The past couple of weeks have been… an exercise in contrasts. I’m sure you’re well aware of the earthquake/tsunami/nuclear triple combo hit Japan was recently dealt. It was around the same time that SXSW went into full swing in Texas. Many people in my local web development community attended, and many more who I follow online were present as well. The disturbing part was that while NPR was reporting steadily on what was going from bad to worse in Japan, my Twitter stream and RSS feed reader were overflowing with “OMG SXSW!”
I found it deeply unsettling. After awhile I had to disengage my inputs. Who was drinking beers with who after watching a show at SXSW was on the bottom of my scale of important things I should be paying attention to. Now I’m sure after 9-11 not every country in the world observed a week of silence and mournful blogging on America’s behalf, nor would I have expected or wanted them to. But these two events taking place simultaneously online created a cacophony of information overload that gave me what I can only describe as “information sickness.” It’s like sea sickness, when what you see and what you feel don’t match up so your brain makes you feel funny. When two streams information report vastly different world perspectives, you have to turn away or feel disgusted on some level.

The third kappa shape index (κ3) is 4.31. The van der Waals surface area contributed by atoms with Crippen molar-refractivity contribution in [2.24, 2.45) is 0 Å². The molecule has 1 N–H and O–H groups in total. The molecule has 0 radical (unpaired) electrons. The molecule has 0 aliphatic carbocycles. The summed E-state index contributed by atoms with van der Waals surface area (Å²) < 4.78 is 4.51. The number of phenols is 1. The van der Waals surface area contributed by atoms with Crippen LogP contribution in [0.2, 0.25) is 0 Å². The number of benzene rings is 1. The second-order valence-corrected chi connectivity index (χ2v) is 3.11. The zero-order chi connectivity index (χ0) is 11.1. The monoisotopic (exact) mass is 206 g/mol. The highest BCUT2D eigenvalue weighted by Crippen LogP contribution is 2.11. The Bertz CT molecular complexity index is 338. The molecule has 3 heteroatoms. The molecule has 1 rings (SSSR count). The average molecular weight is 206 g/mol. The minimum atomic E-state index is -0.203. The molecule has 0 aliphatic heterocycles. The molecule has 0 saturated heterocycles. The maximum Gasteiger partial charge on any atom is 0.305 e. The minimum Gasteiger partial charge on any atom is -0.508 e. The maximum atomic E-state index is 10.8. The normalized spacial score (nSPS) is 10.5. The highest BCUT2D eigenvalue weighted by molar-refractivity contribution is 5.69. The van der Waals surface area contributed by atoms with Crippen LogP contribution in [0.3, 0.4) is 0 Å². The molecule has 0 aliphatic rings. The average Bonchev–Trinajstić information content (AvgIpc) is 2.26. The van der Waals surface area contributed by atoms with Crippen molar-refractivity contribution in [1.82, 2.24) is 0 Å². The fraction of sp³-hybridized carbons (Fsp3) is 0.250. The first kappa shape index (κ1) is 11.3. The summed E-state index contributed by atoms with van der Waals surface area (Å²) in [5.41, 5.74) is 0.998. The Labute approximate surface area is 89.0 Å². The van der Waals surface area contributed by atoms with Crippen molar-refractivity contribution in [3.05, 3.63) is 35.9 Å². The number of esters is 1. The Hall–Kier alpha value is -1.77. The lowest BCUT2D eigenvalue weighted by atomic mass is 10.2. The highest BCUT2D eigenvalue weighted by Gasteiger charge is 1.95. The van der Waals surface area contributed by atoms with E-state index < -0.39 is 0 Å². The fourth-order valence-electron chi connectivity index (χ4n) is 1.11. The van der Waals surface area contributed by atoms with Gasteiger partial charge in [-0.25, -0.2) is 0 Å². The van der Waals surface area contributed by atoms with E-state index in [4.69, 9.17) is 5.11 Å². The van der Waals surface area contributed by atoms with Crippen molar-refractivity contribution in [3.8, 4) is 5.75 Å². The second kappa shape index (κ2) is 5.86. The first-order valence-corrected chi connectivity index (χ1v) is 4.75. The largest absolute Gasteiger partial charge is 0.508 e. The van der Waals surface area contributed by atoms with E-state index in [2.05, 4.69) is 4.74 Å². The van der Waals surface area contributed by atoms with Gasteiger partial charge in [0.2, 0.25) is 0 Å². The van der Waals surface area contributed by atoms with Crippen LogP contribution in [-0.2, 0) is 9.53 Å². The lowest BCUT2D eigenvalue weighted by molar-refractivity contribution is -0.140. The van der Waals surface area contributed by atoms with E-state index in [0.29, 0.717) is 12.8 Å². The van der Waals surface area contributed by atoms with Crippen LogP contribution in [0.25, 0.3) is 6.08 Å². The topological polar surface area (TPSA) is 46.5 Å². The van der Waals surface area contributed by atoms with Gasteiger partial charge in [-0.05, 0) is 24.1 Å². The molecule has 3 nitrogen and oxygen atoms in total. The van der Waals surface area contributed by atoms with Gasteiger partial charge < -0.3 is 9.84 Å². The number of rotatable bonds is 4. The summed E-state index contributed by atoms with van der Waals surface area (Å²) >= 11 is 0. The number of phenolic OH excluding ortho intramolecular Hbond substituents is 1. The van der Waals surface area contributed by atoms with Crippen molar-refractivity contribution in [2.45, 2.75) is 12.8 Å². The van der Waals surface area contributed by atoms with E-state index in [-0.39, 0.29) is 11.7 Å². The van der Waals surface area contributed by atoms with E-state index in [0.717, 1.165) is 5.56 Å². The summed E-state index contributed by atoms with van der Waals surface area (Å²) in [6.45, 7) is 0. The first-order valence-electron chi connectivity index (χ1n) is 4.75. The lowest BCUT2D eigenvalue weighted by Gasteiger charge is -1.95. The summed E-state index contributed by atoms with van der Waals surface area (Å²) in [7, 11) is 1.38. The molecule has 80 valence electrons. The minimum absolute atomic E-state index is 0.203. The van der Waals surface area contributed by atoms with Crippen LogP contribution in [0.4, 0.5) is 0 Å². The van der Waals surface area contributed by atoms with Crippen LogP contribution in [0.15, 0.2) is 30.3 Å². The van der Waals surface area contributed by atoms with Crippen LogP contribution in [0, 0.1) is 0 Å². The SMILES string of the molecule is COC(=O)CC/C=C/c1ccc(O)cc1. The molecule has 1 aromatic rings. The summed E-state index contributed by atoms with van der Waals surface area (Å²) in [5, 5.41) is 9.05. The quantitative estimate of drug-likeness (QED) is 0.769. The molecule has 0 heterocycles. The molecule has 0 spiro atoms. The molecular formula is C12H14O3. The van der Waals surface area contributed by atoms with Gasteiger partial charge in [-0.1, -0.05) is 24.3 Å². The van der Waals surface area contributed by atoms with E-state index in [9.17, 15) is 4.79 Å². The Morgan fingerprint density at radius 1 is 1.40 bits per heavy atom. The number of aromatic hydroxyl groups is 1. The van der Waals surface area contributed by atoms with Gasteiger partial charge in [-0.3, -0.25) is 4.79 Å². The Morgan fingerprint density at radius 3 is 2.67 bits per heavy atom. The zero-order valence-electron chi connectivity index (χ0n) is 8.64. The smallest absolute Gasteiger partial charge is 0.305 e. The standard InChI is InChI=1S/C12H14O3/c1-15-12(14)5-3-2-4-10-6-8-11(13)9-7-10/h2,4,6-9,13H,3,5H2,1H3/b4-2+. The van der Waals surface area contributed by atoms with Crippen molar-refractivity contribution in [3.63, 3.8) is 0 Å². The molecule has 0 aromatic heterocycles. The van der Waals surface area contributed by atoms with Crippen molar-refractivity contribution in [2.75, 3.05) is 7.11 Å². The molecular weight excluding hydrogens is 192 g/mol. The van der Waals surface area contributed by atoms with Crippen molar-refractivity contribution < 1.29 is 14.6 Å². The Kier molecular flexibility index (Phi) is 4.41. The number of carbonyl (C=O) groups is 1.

I’ve heard some people say that, “Japan’s a first world nation–she can take care of herself.” But even first world nations require help when their land has been blighted. Remember when Japan helped us during Hurricane Katrina? Seems we are still having trouble “taking care of ourself.”
At the same time, I bristle a bit when I hear people who a few months ago had trouble distinguishing between China and Japan refer to the Japanese as “such a noble people.” (On a side note, I don’t recall anyone saying that about the Haitians last year when their streets were literally running with blood. Perhaps only certain kinds of people can be “noble.”) I even heard a person on the television say that there is no word for “looter” in Japanese. This is not true; there totally is. It’s only one step above “pedophile,” though. I can’t help but feel such statements rob the Japanese of their individual dignity by consigning them as a whole to a Western stereotype, even if it is a pleasant stereotype.
Nobility and Taiji’s dolphin “harvest”
Just last year The Cove won an Academy Award for best documentary. It’s an Ocean’s 11-esque film about Japan’s annual government-condoned slaughter of tens of thousands of dolphins. Basically, local goons round up dolphins to sell to aquariums all over the world and slaughter whatever doesn’t sell. After watching this, I feel it is not right to keep cetaceans, whales and dolphins, in captivity. There are reasons why zoos aren’t allowed to capture even common red tailed hawks to put on display. Ever notice that all the birds of prey you see in zoos are rescues who couldn’t survive in the wild due to disability? It’s not because they’re endangered. It’s because all native birds, migratory or not, are protected from captivity in this country. Cetaceans should be protected from such captivity programs as well. They truly were not meant to live in tanks anymore than albatrosses are meant for cages.